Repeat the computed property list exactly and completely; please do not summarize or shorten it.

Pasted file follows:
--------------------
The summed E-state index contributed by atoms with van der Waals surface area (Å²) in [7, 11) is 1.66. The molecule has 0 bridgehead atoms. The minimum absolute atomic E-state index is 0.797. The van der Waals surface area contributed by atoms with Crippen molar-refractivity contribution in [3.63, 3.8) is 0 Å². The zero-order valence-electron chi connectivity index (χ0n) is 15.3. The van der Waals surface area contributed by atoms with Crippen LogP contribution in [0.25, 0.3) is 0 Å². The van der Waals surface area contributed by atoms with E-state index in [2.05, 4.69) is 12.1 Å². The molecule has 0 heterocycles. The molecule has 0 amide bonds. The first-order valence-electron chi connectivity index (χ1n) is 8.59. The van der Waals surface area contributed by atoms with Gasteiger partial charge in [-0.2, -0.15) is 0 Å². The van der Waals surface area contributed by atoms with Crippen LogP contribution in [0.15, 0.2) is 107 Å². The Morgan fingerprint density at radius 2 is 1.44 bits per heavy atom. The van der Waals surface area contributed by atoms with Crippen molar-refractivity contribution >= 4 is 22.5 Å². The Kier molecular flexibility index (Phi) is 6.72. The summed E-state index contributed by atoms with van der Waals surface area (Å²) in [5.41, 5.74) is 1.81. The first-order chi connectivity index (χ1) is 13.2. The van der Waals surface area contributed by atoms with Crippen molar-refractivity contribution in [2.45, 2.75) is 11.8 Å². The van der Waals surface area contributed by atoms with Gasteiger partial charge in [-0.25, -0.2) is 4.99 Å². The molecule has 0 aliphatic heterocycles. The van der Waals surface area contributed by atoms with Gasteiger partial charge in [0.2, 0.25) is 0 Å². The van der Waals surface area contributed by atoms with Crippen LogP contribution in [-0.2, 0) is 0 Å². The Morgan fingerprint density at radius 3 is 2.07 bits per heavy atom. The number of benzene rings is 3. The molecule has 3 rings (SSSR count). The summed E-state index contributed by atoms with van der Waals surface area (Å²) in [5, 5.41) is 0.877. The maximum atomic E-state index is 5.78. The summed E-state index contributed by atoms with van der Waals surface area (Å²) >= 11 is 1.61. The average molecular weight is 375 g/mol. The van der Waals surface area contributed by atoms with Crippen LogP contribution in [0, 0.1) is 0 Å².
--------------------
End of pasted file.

The summed E-state index contributed by atoms with van der Waals surface area (Å²) in [7, 11) is 1.66. The molecule has 0 bridgehead atoms. The minimum absolute atomic E-state index is 0.797. The van der Waals surface area contributed by atoms with Crippen molar-refractivity contribution in [3.63, 3.8) is 0 Å². The zero-order valence-electron chi connectivity index (χ0n) is 15.3. The van der Waals surface area contributed by atoms with Crippen LogP contribution in [0.25, 0.3) is 0 Å². The van der Waals surface area contributed by atoms with E-state index in [2.05, 4.69) is 12.1 Å². The molecule has 0 heterocycles. The molecule has 0 amide bonds. The first-order valence-electron chi connectivity index (χ1n) is 8.59. The van der Waals surface area contributed by atoms with Gasteiger partial charge in [-0.2, -0.15) is 0 Å². The van der Waals surface area contributed by atoms with Crippen LogP contribution in [0.15, 0.2) is 107 Å². The Morgan fingerprint density at radius 2 is 1.44 bits per heavy atom. The van der Waals surface area contributed by atoms with Crippen molar-refractivity contribution >= 4 is 22.5 Å². The Kier molecular flexibility index (Phi) is 6.72. The summed E-state index contributed by atoms with van der Waals surface area (Å²) in [5.41, 5.74) is 1.81. The first-order chi connectivity index (χ1) is 13.2. The van der Waals surface area contributed by atoms with Crippen molar-refractivity contribution in [2.45, 2.75) is 11.8 Å². The van der Waals surface area contributed by atoms with Gasteiger partial charge in [-0.25, -0.2) is 4.99 Å². The molecule has 0 aliphatic heterocycles. The van der Waals surface area contributed by atoms with Gasteiger partial charge in [0.2, 0.25) is 0 Å². The van der Waals surface area contributed by atoms with Crippen LogP contribution in [-0.2, 0) is 0 Å². The Morgan fingerprint density at radius 3 is 2.07 bits per heavy atom. The number of benzene rings is 3. The molecule has 3 rings (SSSR count). The summed E-state index contributed by atoms with van der Waals surface area (Å²) in [5, 5.41) is 0.877. The maximum atomic E-state index is 5.78. The summed E-state index contributed by atoms with van der Waals surface area (Å²) >= 11 is 1.61. The average molecular weight is 375 g/mol. The van der Waals surface area contributed by atoms with Crippen LogP contribution in [0, 0.1) is 0 Å².